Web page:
Summary: Don't crow about yourself or the Telltale Rooster will crow on you.
The Telltale Rooster
Last week we saw how Jesus was in total control of even His arrest. Not only does the Scripture clearly show that Jesus knew that Judas had gone out to betray him and could have simply gone somewhere than the garden, but John 18:6, where all of the soldiers and officials fell backwards when they heard Jesus' reply of "I AM" shows that He had the necessary authority to have stopped the arrest altogether. The Lord of Heaven is also the Lord of the Cross.
This should for ever end the argument who was responsible for the death of Jesus. As we saw, the Jewish officials and servants along with a cohort of Roman soldiers "arrested" Jesus. The next day, the people would shout "Crucify Him!" But the very fact that Jesus was in complete control of the situation shows that He was in a sense responsible for His own death. He took the cup willingly. He was not the victim of fate. Truly, here is the case of "God in the hands of Angry Sinners".
Exposition of the Text
13 The text says that they bound him and took him away to Annas' house first. He was the father-in-law to the High Priest, Caiaphas. In a sense though, he was the power broker as he himself had been high priest for many years previously. But in this fateful year, Caiaphas was the High Priest. Previously we had read in John 6:15 that the people tried to seize Jesus (ἁñðÜæåéí) and make Him king. But Jesus would have none of this. If the people could make Him, king, they could unmake Him king as well. But Caiaphas did not run from the same set of scruples. The office of the High Priest was totally in the control of Rome who dished it out as a plum to whosoever they wished and received a handsome cut of the action as well. Caiaphas could be made a High Priest, and he could be, and was unmade as well. But no one could make Jesus king, and no one is able to take away his crown. He was willing to wear the crown of thorns rather than to submit to being crowned king according to the ideas of the Jewish people.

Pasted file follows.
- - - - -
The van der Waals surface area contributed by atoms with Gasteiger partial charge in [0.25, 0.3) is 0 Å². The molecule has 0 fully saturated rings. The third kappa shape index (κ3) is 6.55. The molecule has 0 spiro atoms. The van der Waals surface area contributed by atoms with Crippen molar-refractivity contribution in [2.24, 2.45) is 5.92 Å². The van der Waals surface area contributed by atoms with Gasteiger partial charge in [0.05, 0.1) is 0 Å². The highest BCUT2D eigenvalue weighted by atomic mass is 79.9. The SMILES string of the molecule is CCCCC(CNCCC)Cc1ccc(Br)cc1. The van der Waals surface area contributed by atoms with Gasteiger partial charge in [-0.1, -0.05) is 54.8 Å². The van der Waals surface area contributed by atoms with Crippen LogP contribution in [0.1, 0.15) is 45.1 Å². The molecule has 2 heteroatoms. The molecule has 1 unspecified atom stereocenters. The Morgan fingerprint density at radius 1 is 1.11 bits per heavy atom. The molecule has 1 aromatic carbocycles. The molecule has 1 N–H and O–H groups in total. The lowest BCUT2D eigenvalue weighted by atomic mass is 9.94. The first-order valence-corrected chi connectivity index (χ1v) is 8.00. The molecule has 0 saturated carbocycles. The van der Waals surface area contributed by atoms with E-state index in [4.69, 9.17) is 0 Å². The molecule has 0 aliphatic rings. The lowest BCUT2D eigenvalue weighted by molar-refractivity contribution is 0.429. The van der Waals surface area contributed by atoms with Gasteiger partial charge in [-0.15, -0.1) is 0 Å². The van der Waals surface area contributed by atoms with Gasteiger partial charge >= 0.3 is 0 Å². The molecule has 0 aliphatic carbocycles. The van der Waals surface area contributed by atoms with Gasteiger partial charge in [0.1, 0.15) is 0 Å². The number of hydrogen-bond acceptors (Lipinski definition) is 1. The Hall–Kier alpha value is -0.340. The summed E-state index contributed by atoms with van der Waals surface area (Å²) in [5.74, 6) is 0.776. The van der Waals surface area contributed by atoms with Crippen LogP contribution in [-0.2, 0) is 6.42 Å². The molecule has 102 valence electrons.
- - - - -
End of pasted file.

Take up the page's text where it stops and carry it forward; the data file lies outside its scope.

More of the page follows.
14 Caiaphas, no doubt, wanted to look the part for the trial. He wanted to control the proceedings. But even in a previous proceeding (John 11:47-53) he had unwittingly uttered a prophecy. God had used him, even though he was utterly unfit and unqualified to even be High Priest. He could turn Him just as easily as he turned Pharaoh in Moses' day. Again, God's sovereignty is demonstrated. Even though it would be of no profit to Caiaphas, God got the glory.
15 Not all of the disciples had fled at this point. John and Peter kind of followed, but in a way not to attract attention. They were deeply concerned and confused about what was happening to Jesus, but weren't going to put themselves at risk by identifying with Him. John simly refers to himself as "another disciple". Here the Greek (ἄëëïò) indicates that he was another disciple like Peter rather than another kind of disciple. After the resurrection, both he and Peter would be disciples of a different sort (Greek ἕôåñïò). It says here that John was know to the High Priest (ãíùóôὸò). The Greek word can range in meaning from "acquaintance to friend". This has led some to believe that this secret disciple is someone else than John such as the learned Nicodemus. Elsewhere, John is called a Galilean Acts 2:7 and unlearned elsewhere (Acts 4:13 ἀãñÜììáôïß, without formal training in letters). So it is difficult to see how John would even be able to mix in the same social circles. But the may have been acquainted with the High Priest through his father, Zebedee's fish business, who sold fish to the High Priest's household. At any rate, this arrangement was by God to let these two disciples come to the trial.